In patients with diseases known to be associated with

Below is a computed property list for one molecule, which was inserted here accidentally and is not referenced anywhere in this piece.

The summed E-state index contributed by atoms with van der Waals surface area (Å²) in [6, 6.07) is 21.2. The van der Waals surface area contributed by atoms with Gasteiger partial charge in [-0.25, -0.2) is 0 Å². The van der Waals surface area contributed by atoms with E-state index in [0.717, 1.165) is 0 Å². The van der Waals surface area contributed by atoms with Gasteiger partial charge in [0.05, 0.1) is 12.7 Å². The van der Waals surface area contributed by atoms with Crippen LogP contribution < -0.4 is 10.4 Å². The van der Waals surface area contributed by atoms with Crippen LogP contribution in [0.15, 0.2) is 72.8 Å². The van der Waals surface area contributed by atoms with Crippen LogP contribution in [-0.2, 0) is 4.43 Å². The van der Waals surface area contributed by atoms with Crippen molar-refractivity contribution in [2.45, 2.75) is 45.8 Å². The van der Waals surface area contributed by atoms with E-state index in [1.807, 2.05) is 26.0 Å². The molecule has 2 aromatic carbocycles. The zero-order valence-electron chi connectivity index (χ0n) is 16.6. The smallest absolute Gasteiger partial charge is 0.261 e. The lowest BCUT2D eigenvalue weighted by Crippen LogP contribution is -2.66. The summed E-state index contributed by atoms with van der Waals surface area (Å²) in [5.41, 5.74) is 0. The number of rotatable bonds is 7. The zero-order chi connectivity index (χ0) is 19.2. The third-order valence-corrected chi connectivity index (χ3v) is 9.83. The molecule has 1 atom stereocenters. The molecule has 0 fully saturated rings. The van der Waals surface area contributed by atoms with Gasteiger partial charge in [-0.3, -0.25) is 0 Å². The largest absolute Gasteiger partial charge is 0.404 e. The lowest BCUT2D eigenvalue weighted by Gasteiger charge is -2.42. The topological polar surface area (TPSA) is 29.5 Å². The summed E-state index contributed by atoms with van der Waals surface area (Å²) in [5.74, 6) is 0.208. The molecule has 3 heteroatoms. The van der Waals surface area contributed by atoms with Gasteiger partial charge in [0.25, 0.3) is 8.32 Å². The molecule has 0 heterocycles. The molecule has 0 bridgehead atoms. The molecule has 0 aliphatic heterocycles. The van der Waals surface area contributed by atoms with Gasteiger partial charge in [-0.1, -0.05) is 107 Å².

Helicobacter pyloriinfection, such as peptic ulcer, treatment of the underlying infection is the standard of care. However, in most major consensus management guidelines, including those published in Canada, widespread testing for H pyloriinfection is not recommended. This practice is not encouraged because of insufficient evidence of cost-benefit in gastric cancer prevention, the potential for increases in antibiotic resistance and the controversial hypothesis of potential negative effects of eradication in certain clinical entities. For example, there is insufficient evidence to recommend against eradicating H pyloridiscovered in a patient with symptoms of gastroesophageal reflux disease. The management guidelines designed specifically in Canada should, therefore, continue to be applied, with H pyloridiagnosed and treated in appropriately selected patients.